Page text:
Experts are sympathetic to the creditors’ arguments, saying the default position of reporting under full IFRS is too harsh. John Boulton, corporate reporting manager at the ICAEW, said that entities should be allowed to make a self-assessment using the three criteria of SME reporting: a balance sheet total under £3,260,000; net turnover below £6,500,000; and fewer than 50 employees on average over the financial year.

Currently, the ASB insists entities satisfy all three criteria to be classed as SMEs and exempted from full IFRS, yet credit unions have argued that two out of the trio should be enough. They claimed the cost of reporting alongside listed companies far outweighs the benefits because the groups have little interest in globally comparable accounts or attracting international investment.

Credit unions’ main concern is with keeping costs low through simple reporting requirements, which might be why experts are sympathetic to their complaints. Housing Associations’ qualms are less clear cut; some have accused them of courting favourable accounting standards.

The associations’ two main complaints centre on recording the cost of credit and the value of property. These issues are integral to asset-rich organisations such as social landlords that borrow heavily to buy, build and renovate accommodation.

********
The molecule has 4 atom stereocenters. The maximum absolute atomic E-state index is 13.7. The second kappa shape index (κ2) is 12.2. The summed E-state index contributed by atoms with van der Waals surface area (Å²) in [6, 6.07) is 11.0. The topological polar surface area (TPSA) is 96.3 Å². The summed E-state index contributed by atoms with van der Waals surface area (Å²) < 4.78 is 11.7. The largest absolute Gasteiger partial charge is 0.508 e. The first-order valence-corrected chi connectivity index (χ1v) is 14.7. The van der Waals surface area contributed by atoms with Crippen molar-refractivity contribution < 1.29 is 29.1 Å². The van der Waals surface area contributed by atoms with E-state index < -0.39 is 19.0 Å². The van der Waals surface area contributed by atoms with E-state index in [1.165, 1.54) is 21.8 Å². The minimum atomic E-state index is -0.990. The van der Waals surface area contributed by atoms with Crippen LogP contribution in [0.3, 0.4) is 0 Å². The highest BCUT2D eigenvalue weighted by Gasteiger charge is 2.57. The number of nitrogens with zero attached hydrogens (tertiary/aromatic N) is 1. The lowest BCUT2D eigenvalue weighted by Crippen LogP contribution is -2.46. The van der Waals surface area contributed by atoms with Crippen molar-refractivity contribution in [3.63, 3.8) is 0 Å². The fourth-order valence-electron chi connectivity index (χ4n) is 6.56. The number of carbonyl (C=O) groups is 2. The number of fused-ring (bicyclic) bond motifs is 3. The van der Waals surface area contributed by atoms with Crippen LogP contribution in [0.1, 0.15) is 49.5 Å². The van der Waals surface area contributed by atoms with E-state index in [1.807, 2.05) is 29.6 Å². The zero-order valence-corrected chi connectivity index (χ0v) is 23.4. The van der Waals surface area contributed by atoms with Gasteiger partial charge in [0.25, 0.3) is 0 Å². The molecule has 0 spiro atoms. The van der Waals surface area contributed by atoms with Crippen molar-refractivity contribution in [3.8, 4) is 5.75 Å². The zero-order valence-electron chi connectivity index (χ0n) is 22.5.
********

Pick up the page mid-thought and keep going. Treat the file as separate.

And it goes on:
Under both UK GAAP and IFRS, groups are able to capitalise the cost of borrowing, putting it on their balance sheets and allowing it to depreciate over the life of the loan. Under the proposed FRSME, loans would have to be expensed, meaning that they are entered on the income sheet in one lump sum. This could make groups’ financial status appear to lurch dangerously while also upsetting the gearing of the balance sheet.

At the same time, FRSME proposes that property should be recorded at cost price, meaning the value of housing that has appreciated over time or with substantial investment is not reflected in the accounts. Currently, revaluation is acceptable and widely used and housing associations are fighting are to keep this privilege.

They argued that capitalised cost and property revaluation reflect more faithfully a true picture of their accounts; additionally, they are concerned that the apparent sudden change in their financial health will push banks to raise borrowing costs, which could lead landlords to breach loan terms by default through ‘losing’ value on their assets.